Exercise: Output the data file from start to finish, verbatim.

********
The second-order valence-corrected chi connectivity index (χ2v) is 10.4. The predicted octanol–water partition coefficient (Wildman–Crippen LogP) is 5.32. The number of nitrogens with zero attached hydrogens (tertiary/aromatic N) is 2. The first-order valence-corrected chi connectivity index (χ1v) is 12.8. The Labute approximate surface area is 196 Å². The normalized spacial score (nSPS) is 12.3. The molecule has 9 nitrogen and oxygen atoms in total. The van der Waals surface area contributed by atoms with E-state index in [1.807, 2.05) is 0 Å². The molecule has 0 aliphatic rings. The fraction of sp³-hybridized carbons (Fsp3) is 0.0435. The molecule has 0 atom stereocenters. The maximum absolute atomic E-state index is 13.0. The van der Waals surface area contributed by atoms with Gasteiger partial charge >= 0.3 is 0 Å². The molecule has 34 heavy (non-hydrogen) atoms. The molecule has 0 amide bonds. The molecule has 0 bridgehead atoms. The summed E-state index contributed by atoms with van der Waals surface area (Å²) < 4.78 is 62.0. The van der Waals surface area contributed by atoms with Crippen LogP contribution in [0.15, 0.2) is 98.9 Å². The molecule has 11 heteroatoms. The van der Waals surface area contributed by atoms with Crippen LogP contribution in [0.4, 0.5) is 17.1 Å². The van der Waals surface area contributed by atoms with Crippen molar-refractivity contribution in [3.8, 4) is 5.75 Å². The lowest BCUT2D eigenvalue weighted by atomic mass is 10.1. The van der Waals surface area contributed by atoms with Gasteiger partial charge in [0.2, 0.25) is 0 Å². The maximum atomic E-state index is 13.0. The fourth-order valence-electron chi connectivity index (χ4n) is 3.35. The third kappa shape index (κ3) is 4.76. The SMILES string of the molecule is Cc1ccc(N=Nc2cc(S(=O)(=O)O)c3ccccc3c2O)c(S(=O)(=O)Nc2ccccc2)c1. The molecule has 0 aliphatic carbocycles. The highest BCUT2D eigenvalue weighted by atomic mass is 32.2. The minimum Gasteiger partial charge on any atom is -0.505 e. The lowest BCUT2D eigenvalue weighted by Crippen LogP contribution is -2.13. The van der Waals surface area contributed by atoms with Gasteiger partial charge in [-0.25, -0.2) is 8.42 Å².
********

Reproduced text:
The second-order valence-corrected chi connectivity index (χ2v) is 10.4. The predicted octanol–water partition coefficient (Wildman–Crippen LogP) is 5.32. The number of nitrogens with zero attached hydrogens (tertiary/aromatic N) is 2. The first-order valence-corrected chi connectivity index (χ1v) is 12.8. The Labute approximate surface area is 196 Å². The normalized spacial score (nSPS) is 12.3. The molecule has 9 nitrogen and oxygen atoms in total. The van der Waals surface area contributed by atoms with E-state index in [1.807, 2.05) is 0 Å². The molecule has 0 aliphatic rings. The fraction of sp³-hybridized carbons (Fsp3) is 0.0435. The molecule has 0 atom stereocenters. The maximum absolute atomic E-state index is 13.0. The van der Waals surface area contributed by atoms with Gasteiger partial charge >= 0.3 is 0 Å². The molecule has 34 heavy (non-hydrogen) atoms. The molecule has 0 amide bonds. The molecule has 0 bridgehead atoms. The summed E-state index contributed by atoms with van der Waals surface area (Å²) < 4.78 is 62.0. The van der Waals surface area contributed by atoms with Crippen LogP contribution in [0.15, 0.2) is 98.9 Å². The molecule has 11 heteroatoms. The van der Waals surface area contributed by atoms with Crippen LogP contribution in [0.4, 0.5) is 17.1 Å². The van der Waals surface area contributed by atoms with Crippen molar-refractivity contribution in [3.8, 4) is 5.75 Å². The lowest BCUT2D eigenvalue weighted by atomic mass is 10.1. The van der Waals surface area contributed by atoms with Gasteiger partial charge in [0.2, 0.25) is 0 Å². The maximum atomic E-state index is 13.0. The fourth-order valence-electron chi connectivity index (χ4n) is 3.35. The third kappa shape index (κ3) is 4.76. The SMILES string of the molecule is Cc1ccc(N=Nc2cc(S(=O)(=O)O)c3ccccc3c2O)c(S(=O)(=O)Nc2ccccc2)c1. The molecule has 0 aliphatic carbocycles. The highest BCUT2D eigenvalue weighted by atomic mass is 32.2. The minimum Gasteiger partial charge on any atom is -0.505 e. The lowest BCUT2D eigenvalue weighted by Crippen LogP contribution is -2.13. The van der Waals surface area contributed by atoms with Gasteiger partial charge in [-0.25, -0.2) is 8.42 Å².